Friday, 2 May 2014

Transatlantic trade agreement is a threat to health and sovereignty of UK citizens, says Roger

Roger is concerned that the Transatlantic Trade and Investment Partnership (TTIP), which is currently being negotiated between the European Union and the United States, poses a severe threat to the UK’s public services and its regulatory standards in a number of areas including safety, food hygiene, workers’ rights and environmental protection.
The idea behind TTIP is to level the differences between European and American regulations and so promote trade. In practice, however, trade barriers between the EU and the USA are already extremely low, and the effect of TTIP would be to drag regulations down to the lowest existing standard in each area, removing protections for people both as consumers and as citizens.

The Conservatives’ constant mantra is that red tape must be cut, but some rules--such as those on workers’ rights, food safety or the use of toxic chemicals--were put in place for very good reasons. For example, in the European Union it is illegal to sell beef which has been produced using growth hormones which have been linked to cancer in humans, or to sell poultry which has been washed with chlorine. These laws do not apply in the US, and TTIP would remove the legal barriers which prevent companies from selling meat produced in these ways in the EU or in the UK. In the EU almost no GM food is sold due to widespread consumer opposition, but in the US almost 70% of processed foods contain genetically modified organisms. TTIP would remove the legal barriers which prevent GM food being sold in the EU, legislating in accordance with food companies’ desire to reach new markets rather than citizens’ need for safe, natural food.

The picture is similar for environmental legislation, where standards are currently much higher in the EU than the US. TTIP would bring deregulation across a wide range of sectors, and remove hard-won regulations which protect human rights and the planet above corporations’ right to make a profit. The consequences of this would be dire for Americans as well as Europeans. While the EU would be under threat from the USA’s lower standards on consumer safety and employment law, American citizens would suffer from the introduction of the EU’s looser financial regulations, with the potential loss of the tighter regulation brought in since the financial crash. American businesses would suffer from the loss of the popular “Buy America” scheme to support local enterprise and jobs, while European workers would be under threat from lower US labour standards and poorer trade-union rights. TTIP would introduce a race to the bottom on the standards which help to protect people’s livelihoods as well as their health.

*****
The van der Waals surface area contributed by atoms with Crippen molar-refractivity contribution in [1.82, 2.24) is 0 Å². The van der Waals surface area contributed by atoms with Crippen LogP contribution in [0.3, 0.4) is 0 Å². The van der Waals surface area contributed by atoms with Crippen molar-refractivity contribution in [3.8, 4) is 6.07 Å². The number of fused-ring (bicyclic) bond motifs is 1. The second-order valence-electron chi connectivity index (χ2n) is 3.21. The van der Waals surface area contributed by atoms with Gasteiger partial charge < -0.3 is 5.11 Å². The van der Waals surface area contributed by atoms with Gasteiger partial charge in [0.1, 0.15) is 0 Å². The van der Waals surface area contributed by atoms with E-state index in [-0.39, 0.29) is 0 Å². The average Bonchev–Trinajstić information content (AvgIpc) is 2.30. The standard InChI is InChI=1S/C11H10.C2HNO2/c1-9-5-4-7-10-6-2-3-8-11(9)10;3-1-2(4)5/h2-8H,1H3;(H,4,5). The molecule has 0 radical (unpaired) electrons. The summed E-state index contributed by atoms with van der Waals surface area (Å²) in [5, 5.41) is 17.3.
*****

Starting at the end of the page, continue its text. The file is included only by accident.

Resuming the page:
Also of serious concern is the investor-state dispute settlement mechanism which is included in TTIP. This would give companies the power to bypass the courts, and to use private tribunals to sue governments for enacting legislation which protected people or the environment at the expense of corporate profits. Roger said: “This sounds absurd, but it is already happening. The government of Argentina froze utility bills, only to be sued for lost profits by the transnational water and energy companies whose greed had caused bills to reach such a high level. Tobacco company Philip Morris is suing the governments of Australia and Uruguay over their policies on cigarette packaging, which were brought in to protect the health of their citizens. I do not want to see the UK in this situation.”

TTIP also contains provisions to remove distinctions between public and private providers of services, and between national and foreign providers. In practice, this would put the BBC, the NHS and the UK’s comprehensive schools under threat from transnational corporations. The UK’s public sector would be privatised even further, with a consequent lowering of standards and loss of public accountability. Roger commented: “Essential public services, such as health and education, are called ‘public’ for a reason. When these services are provided by the UK Government, they are accountable to UK citizens in a way which they simply would not be if they were provided by transnational corporations which, unlike the NHS, have absolutely no ethos of serving the public good rather than increasing shareholder profits at all costs.”

Roger said: “I am extremely worried about the possible effects of many of the provisions in TTIP on my constituents and on people throughout the UK. What is perhaps most concerning, however, is that these negotiations are taking place in secret. Most people are not even aware of TTIP, and the treaty is being negotiated without the chance for proper public scrutiny. Astonishingly, the European Commission intends to block public access to all documents on the TTIP negotiations for the next 30 years, prioritising companies’ desire for secrecy over the well-being of citizens.”

“I do not believe that most people in the UK would be happy to see food safety standards drastically lowered, or multinational conglomerates given the right to sue the UK Government--at taxpayer expense, of course--for enacting legislation which protects people’s health or the environment. This is deeply undemocratic, and I do not think people want this. I therefore call on the Government to act with greater openness and transparency with regards to this treaty, and for once to act in the best interests of UK citizens rather than to protect multinational companies’ profits. It is completely unnecessary and extremely dangerous to hand over any more power to greedy, unscrupulous corporations at the expense of the people of this country.”

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